Suddenly the giant, metallic snake statue springs to life as you approach it. It lets out a terrifying hiss and slithers toward you. Before you can raise your shield you feel its fangs pierce your flesh, a strange poison seeps into your bloodstream. You can’t move. It rears its head back for another bite, aiming straight for your jugular.
I recently had the opportunity to use an iron cobra. I’d never heard of this creature before using it. While it wasn’t super effective against the group I used it on, it’s an interesting creature with a cool randomized bite mechanic.
Statues of snakes are already terrifying. I mean, if you see a bunch of iron snakes in a hallway, you know somethings up. To have one spring to life and attack you with its poisonous fangs is the icing on the shit cake.
With that in mind, let’s slither into Mordenkainen’s Tome of Foes to learn all about these reptilian constructs.
Iron Cobra Lore
An iron cobra is a metal snake. That’s it.
How it’s made, however, is where all the cool lore info is.
Iron cobras are one of many types of gnomish constructs. They are clockwork constructs that are loaded with alchemical concoctions that function similarly to snake venom, albeit with a variety of effects.
Clockworks are fantastic creatures to use as guards since they do not require air, food, drink, or sleep. They can sit in their designated zone and guard it until they’re destroyed.
Iron Cobra Stats and Abilities
You can find the iron cobra’s statblock on page 125 of Mordenkainen’s Tome of Foes.
Size: Medium construct
HP: 45 (7d8 + 14)
Speed: 30 ft.
STR: 12 (+1)
DEX: 16 (+3)
CON: 14 (+2)
INT: 3 (-4)
WIS: 10 (+0)
CHA: 1 (-5)
While 13 AC and 45 HP aren’t impressive for a CR 4 creature, fret not. The iron cobra has quite a few defensive perks that help to offset these.
Their ability scores are decent as well. They’re Dexterity-based attackers so their +3 modifier will come in handy. Plus, this respectable modifier also helps them defensively with regards to their AC.
Due to their high Dexterity and decent Constitution, they’re in a good spot for the three common saving throw abilities. Plus, their Magic Resistance will also give them a boost in this department.
Their Intelligence and Charisma are both abysmal, but this isn’t anything to worry about. These are not frequently-used abilities in the majority of scenarios.
Resistances, Immunities, Saves, and Skills
Skills: Stealth +7
Damage Immunities: poison; bludgeoning, piercing, and slashing from nonmagical attacks that aren’t adamantine
Condition Immunities: charmed, exhaustion, frightened, paralyzed, petrified, poisoned
Senses: darkvision 60 ft., passive Perception 10
Languages: understands one language of its creator but can’t speak
CR: 4 (1,100 XP)
+7 to Stealth is a massive bonus that you would be foolish to not make use of. Iron cobras are phenomenal ambushers. Plus, due to their appearance, you could easily have them hide in plain sight, disguised as statues.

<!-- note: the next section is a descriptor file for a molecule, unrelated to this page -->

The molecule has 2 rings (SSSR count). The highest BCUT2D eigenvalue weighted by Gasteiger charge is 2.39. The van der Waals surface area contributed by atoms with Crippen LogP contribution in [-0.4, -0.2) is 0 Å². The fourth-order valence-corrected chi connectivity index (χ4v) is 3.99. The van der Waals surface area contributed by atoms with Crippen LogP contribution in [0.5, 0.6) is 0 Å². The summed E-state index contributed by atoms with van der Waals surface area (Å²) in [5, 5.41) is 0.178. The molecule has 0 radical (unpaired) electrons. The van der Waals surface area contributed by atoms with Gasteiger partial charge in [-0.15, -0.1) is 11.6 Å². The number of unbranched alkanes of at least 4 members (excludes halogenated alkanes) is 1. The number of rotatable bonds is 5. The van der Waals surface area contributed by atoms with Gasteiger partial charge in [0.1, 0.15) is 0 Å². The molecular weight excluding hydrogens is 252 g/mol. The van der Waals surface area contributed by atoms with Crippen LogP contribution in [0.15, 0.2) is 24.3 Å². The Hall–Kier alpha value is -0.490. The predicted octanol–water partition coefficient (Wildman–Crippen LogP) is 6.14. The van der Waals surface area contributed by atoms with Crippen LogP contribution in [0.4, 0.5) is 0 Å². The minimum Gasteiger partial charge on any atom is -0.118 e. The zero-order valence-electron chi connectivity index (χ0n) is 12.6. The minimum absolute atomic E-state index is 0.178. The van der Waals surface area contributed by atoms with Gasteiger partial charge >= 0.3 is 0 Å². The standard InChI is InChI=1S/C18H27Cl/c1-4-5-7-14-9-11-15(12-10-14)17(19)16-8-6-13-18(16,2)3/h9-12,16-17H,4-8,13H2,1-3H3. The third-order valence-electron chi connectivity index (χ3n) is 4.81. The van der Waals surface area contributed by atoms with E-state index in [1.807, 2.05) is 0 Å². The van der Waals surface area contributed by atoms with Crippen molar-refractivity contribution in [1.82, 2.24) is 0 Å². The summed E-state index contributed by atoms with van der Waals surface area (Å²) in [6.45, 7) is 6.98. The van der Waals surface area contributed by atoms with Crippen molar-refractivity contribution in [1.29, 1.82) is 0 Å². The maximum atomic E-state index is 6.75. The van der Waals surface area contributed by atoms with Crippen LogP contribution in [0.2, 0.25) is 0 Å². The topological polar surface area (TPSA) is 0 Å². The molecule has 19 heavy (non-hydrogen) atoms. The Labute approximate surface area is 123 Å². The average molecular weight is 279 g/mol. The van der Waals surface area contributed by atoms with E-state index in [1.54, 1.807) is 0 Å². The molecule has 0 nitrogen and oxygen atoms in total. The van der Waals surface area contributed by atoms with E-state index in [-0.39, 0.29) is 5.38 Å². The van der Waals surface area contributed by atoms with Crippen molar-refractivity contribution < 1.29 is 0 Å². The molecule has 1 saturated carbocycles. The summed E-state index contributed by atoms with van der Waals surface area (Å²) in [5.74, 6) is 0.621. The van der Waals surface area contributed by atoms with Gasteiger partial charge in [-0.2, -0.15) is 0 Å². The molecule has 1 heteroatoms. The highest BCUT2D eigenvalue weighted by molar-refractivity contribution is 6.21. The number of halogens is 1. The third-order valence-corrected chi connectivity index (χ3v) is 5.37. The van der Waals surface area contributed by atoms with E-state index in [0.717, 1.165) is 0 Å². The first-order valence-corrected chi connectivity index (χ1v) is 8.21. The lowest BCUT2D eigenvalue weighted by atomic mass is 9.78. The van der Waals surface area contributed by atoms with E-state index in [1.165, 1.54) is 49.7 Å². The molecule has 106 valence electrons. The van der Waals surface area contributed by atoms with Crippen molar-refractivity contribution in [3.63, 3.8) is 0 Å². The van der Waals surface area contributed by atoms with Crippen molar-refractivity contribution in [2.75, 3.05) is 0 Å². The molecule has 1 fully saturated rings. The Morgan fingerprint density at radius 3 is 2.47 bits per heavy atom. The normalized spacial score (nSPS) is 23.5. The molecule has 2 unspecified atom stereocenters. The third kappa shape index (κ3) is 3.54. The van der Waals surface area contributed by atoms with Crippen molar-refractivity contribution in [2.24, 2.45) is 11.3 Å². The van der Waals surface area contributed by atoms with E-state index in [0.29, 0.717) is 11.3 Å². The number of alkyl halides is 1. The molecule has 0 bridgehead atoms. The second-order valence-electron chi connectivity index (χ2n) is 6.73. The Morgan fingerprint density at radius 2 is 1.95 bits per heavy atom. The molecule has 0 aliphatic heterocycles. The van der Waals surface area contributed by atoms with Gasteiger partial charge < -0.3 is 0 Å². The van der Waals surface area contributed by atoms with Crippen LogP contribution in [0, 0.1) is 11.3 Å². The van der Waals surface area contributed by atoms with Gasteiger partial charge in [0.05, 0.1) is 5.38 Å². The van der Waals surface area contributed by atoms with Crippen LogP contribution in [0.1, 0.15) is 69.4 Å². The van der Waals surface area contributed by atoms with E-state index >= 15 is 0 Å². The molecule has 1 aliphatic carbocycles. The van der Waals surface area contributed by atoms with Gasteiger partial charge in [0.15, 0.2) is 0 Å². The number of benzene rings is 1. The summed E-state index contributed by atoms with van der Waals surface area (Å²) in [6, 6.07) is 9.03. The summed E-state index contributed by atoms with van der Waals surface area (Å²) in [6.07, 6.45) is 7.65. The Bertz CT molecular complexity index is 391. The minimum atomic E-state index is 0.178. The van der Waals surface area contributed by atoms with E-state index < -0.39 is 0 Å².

They have immunity to four of the most common damage types in the game. Although that’s provided that the party doesn’t have magical weapons when they confront the iron cobra. Realistically, it’s not guaranteed that they would, especially if they’re squaring-up against CR 4 creatures.
Their condition immunities are your run-of-the-mill construct immunities. Still, these make an already hard to crowd control creature, more difficult to lock-down.
While their passive Perception is nothing to write home about, 60 ft. of darkvision will be useful if you use them as a guard or an ambusher.
CR 4 is a reasonable rating for them, although they’re difficult to judge due to the high-variance of their offensive action.
Traits and Abilities
Magic Resistance. The iron cobra has advantage on saving throws against spells and other magical effects.
Magic Resistance is such a powerful trait. This helps to shore-up their weakness in Wisdom saving throws while making their Dexterity and Constitution saving throws that much stronger.
Bite. Melee Weapon Attack: +5 to hit, reach 5 ft., one target. Hit: 6 (1d6 + 3) piercing damage. If the target is a creature, it must succeed on a DC 13 Constitution saving throw or suffer one random poison effect:
- Poison Damage: The target takes 13 (3d8) poison damage.
- Confusion: On its next turn, the target must use its action to make one weapon attack against a random creature it can see within 30 feet of it, using whatever weapon it has in hand and moving beforehand if necessary to get in range. If it’s holding no weapon, it makes an unarmed strike. If no creature is visible within 30 feet, it takes the Dash action, moving toward the nearest creature.
- Paralysis: The target is paralyzed until the end of its next turn.
Bite is a very interesting action. Its +5 to attack is decent, but its average of 6 piercing damage is god-awful.
However, if the target is bitten and fails a DC 13 Constitution saving throw they’ll be poisoned in one of 3 different ways. Either the target takes an additional 3d8 poison damage, attacks an ally, or is paralyzed until their next turn.
Keep in mind, this effect is random so you can’t plan which poison the target is affected by. Thankfully, however, all three of these effects are super useful.
The damage takes Bite’s damage from abysmal to significant.
Confusion waste’s the target’s action economy while inflicting decent damage on a different ally.
Paralysis sets up the target to take massive damage from the iron cobra’s foes while wasting their entire turn.
Iron Cobra Strengths
Plentiful Crowd Control
Two out of the three poison effects are some flavor of crowd control.